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Analyst: Console Price Cuts Not Driving Demand

Hardware price cuts are not having a strong enough effect on consumer demand to reverse a trend toward a down year overall for the game industry, says Kaufman Bros. analyst Todd Mitchell.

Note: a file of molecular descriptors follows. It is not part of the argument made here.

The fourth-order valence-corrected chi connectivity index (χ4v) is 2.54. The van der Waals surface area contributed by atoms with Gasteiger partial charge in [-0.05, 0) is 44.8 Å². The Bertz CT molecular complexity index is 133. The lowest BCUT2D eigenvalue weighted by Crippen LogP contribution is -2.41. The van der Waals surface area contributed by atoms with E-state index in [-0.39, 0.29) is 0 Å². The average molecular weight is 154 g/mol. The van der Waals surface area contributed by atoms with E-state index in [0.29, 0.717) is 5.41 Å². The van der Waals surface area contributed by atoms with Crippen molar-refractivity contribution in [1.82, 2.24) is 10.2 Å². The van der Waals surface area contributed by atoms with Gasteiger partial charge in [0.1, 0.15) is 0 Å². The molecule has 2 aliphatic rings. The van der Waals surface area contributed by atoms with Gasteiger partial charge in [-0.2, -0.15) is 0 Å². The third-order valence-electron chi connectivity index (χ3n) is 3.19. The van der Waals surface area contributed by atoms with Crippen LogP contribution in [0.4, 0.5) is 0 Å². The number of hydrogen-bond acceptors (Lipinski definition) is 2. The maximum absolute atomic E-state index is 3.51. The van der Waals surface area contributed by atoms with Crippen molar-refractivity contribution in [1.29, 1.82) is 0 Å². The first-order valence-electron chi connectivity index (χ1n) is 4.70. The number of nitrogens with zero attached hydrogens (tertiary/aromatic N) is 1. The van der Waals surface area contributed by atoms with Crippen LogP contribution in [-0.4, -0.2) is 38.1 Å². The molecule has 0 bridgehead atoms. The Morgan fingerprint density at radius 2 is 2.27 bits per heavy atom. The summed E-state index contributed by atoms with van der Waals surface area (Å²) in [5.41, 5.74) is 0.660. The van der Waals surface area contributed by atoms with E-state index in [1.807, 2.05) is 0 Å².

As the games industry braces for what it hopes is the last month in a string of successive monthly declines in NPD results, console price cuts have been a bright spot on the holiday horizon, making many analysts optimistic that a strong hardware season could correct a slumping 2009 in the end. In fact, analysts, software publishers and retailers alike had called for hardware price reductions for months, urging that the industry's overall health depended on them. And early results from the side of the PlayStation 3 Slim, which received a $100 cut and a hardware redesign, seem promising. The Slim launch brought PS3 its best hardware week ever in Japan, while in the UK it brought an elevenfold increase week over week in the console's sales. Not until next month's NPD results will the clearest picture of the U.S. launch be available, but these early signs suggest a visible positive shift. But Kaufman Bros. analyst Todd Mitchell says that the recent PS3 and Xbox 360 price reductions "did not create a huge surge in demand." Despite analyst rumblings that Nintendo is now in the toughest spot, facing declining Wii sales and, for the first time, notable price pressure, Mitchell says it's likely to be the DS and Wii that led U.S. hardware sales for August. The analyst also notes "misgivings about the performance of key titles," specifically Madden NFL 10, which the analyst believes is "tracking below plan" -- even though he expects its Xbox 360 and PS3 SKUs, respectively, will take the top two spots on August's software charts. And although the fourth quarter is expected to show improved results for the game industry once the summer slump is finally in the rear-view, Kaufman thinks that 2009 will show negative comparisons in the end. "We are now lowering our full-year 2009 outlook for overall industry sales as measured by NPD to $20.2 billion, a decline of 5 percent from $21.3 billion in 2008, from our prior forecast of $20.7 billion, which would have represented a decline of 3 percent," he says. Explains Mitchell: "We think video games appear to be entering a deflationary cycle. Underlying growth in the category remains robust, but consumers are spending less on the category per hour of playtime. Weak demand trends are being exacerbated by cautious retailer sentiment and tighter inventory cycles." Software volumes are falling, so retailers will have to discount more aggressively, says the analyst, and the summer of "anemic" sales will make investors cautious about the industry for some time yet.

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